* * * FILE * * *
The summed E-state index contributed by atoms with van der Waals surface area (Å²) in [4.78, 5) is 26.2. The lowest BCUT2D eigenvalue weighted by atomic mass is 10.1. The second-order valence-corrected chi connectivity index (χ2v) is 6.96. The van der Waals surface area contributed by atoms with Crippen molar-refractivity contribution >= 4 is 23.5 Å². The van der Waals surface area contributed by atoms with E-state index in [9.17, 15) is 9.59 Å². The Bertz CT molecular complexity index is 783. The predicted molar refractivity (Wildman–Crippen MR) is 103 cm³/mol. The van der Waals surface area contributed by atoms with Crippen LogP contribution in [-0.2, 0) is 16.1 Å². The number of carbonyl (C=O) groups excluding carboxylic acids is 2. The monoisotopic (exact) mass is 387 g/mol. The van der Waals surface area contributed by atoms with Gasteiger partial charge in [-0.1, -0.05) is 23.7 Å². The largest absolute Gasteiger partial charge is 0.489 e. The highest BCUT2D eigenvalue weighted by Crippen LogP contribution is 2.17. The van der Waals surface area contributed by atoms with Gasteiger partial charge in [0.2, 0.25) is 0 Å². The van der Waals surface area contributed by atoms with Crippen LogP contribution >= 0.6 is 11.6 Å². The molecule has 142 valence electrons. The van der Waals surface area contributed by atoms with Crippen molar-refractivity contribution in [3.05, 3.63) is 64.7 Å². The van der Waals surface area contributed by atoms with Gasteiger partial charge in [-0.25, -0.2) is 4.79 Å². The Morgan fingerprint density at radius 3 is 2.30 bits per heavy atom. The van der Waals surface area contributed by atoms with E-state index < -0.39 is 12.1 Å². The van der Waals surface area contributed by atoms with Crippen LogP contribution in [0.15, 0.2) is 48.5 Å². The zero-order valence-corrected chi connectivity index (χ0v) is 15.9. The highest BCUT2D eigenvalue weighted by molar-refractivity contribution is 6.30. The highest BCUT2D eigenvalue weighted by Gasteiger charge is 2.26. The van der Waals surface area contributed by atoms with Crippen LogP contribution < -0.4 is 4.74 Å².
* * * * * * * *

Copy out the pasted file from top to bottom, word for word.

The summed E-state index contributed by atoms with van der Waals surface area (Å²) in [4.78, 5) is 26.2. The lowest BCUT2D eigenvalue weighted by atomic mass is 10.1. The second-order valence-corrected chi connectivity index (χ2v) is 6.96. The van der Waals surface area contributed by atoms with Crippen molar-refractivity contribution >= 4 is 23.5 Å². The van der Waals surface area contributed by atoms with E-state index in [9.17, 15) is 9.59 Å². The Bertz CT molecular complexity index is 783. The predicted molar refractivity (Wildman–Crippen MR) is 103 cm³/mol. The van der Waals surface area contributed by atoms with Crippen LogP contribution in [-0.2, 0) is 16.1 Å². The number of carbonyl (C=O) groups excluding carboxylic acids is 2. The monoisotopic (exact) mass is 387 g/mol. The van der Waals surface area contributed by atoms with Gasteiger partial charge in [-0.1, -0.05) is 23.7 Å². The largest absolute Gasteiger partial charge is 0.489 e. The highest BCUT2D eigenvalue weighted by Crippen LogP contribution is 2.17. The van der Waals surface area contributed by atoms with Gasteiger partial charge in [0.2, 0.25) is 0 Å². The van der Waals surface area contributed by atoms with Crippen LogP contribution >= 0.6 is 11.6 Å². The molecule has 142 valence electrons. The van der Waals surface area contributed by atoms with Crippen molar-refractivity contribution in [3.05, 3.63) is 64.7 Å². The van der Waals surface area contributed by atoms with Gasteiger partial charge in [-0.25, -0.2) is 4.79 Å². The Morgan fingerprint density at radius 3 is 2.30 bits per heavy atom. The van der Waals surface area contributed by atoms with E-state index < -0.39 is 12.1 Å². The van der Waals surface area contributed by atoms with Crippen LogP contribution in [0.15, 0.2) is 48.5 Å². The zero-order valence-corrected chi connectivity index (χ0v) is 15.9. The highest BCUT2D eigenvalue weighted by molar-refractivity contribution is 6.30. The highest BCUT2D eigenvalue weighted by Gasteiger charge is 2.26. The van der Waals surface area contributed by atoms with Crippen LogP contribution < -0.4 is 4.74 Å².